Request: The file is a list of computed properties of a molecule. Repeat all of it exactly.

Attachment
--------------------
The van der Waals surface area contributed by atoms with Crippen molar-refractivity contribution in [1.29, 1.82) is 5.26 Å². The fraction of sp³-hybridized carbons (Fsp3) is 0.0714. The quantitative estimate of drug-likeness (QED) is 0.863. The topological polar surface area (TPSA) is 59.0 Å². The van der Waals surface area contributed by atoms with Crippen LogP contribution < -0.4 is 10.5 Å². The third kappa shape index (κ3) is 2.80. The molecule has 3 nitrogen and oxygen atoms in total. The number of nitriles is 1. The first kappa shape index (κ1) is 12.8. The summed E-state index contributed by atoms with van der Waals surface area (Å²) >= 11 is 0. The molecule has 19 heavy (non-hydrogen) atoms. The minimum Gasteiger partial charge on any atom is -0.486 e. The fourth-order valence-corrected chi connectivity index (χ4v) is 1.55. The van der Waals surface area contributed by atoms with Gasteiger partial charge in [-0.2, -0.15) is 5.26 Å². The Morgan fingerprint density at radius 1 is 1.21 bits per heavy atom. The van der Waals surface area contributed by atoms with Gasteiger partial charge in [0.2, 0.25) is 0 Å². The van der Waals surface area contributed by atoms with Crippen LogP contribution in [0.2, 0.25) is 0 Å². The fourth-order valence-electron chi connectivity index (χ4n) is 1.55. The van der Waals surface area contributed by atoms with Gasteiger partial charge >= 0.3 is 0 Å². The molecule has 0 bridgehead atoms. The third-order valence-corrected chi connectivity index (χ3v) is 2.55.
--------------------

The van der Waals surface area contributed by atoms with Crippen molar-refractivity contribution in [1.29, 1.82) is 5.26 Å². The fraction of sp³-hybridized carbons (Fsp3) is 0.0714. The quantitative estimate of drug-likeness (QED) is 0.863. The topological polar surface area (TPSA) is 59.0 Å². The van der Waals surface area contributed by atoms with Crippen LogP contribution < -0.4 is 10.5 Å². The third kappa shape index (κ3) is 2.80. The molecule has 3 nitrogen and oxygen atoms in total. The number of nitriles is 1. The first kappa shape index (κ1) is 12.8. The summed E-state index contributed by atoms with van der Waals surface area (Å²) >= 11 is 0. The molecule has 19 heavy (non-hydrogen) atoms. The minimum Gasteiger partial charge on any atom is -0.486 e. The fourth-order valence-corrected chi connectivity index (χ4v) is 1.55. The van der Waals surface area contributed by atoms with Gasteiger partial charge in [-0.2, -0.15) is 5.26 Å². The Morgan fingerprint density at radius 1 is 1.21 bits per heavy atom. The van der Waals surface area contributed by atoms with Gasteiger partial charge in [0.2, 0.25) is 0 Å². The van der Waals surface area contributed by atoms with Crippen LogP contribution in [0.2, 0.25) is 0 Å². The fourth-order valence-electron chi connectivity index (χ4n) is 1.55. The van der Waals surface area contributed by atoms with Gasteiger partial charge >= 0.3 is 0 Å². The molecule has 0 bridgehead atoms. The third-order valence-corrected chi connectivity index (χ3v) is 2.55.